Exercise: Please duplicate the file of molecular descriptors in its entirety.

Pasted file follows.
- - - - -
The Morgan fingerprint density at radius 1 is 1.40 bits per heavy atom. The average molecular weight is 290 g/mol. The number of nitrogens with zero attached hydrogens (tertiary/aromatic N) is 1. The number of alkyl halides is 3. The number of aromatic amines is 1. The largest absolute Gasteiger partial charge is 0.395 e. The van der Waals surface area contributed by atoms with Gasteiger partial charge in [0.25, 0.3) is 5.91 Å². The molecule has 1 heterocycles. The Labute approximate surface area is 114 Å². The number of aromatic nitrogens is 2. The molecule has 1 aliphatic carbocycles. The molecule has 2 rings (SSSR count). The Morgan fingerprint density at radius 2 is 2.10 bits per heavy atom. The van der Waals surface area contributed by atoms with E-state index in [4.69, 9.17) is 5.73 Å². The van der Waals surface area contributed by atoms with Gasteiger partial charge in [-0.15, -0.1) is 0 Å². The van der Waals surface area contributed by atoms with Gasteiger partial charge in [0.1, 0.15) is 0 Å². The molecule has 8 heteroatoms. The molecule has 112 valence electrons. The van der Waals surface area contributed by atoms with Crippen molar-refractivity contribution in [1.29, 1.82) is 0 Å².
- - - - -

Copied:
The Morgan fingerprint density at radius 1 is 1.40 bits per heavy atom. The average molecular weight is 290 g/mol. The number of nitrogens with zero attached hydrogens (tertiary/aromatic N) is 1. The number of alkyl halides is 3. The number of aromatic amines is 1. The largest absolute Gasteiger partial charge is 0.395 e. The van der Waals surface area contributed by atoms with Gasteiger partial charge in [0.25, 0.3) is 5.91 Å². The molecule has 1 heterocycles. The Labute approximate surface area is 114 Å². The number of aromatic nitrogens is 2. The molecule has 1 aliphatic carbocycles. The molecule has 2 rings (SSSR count). The Morgan fingerprint density at radius 2 is 2.10 bits per heavy atom. The van der Waals surface area contributed by atoms with E-state index in [4.69, 9.17) is 5.73 Å². The van der Waals surface area contributed by atoms with Gasteiger partial charge in [-0.15, -0.1) is 0 Å². The van der Waals surface area contributed by atoms with Gasteiger partial charge in [0.1, 0.15) is 0 Å². The molecule has 8 heteroatoms. The molecule has 112 valence electrons. The van der Waals surface area contributed by atoms with Crippen molar-refractivity contribution in [1.29, 1.82) is 0 Å².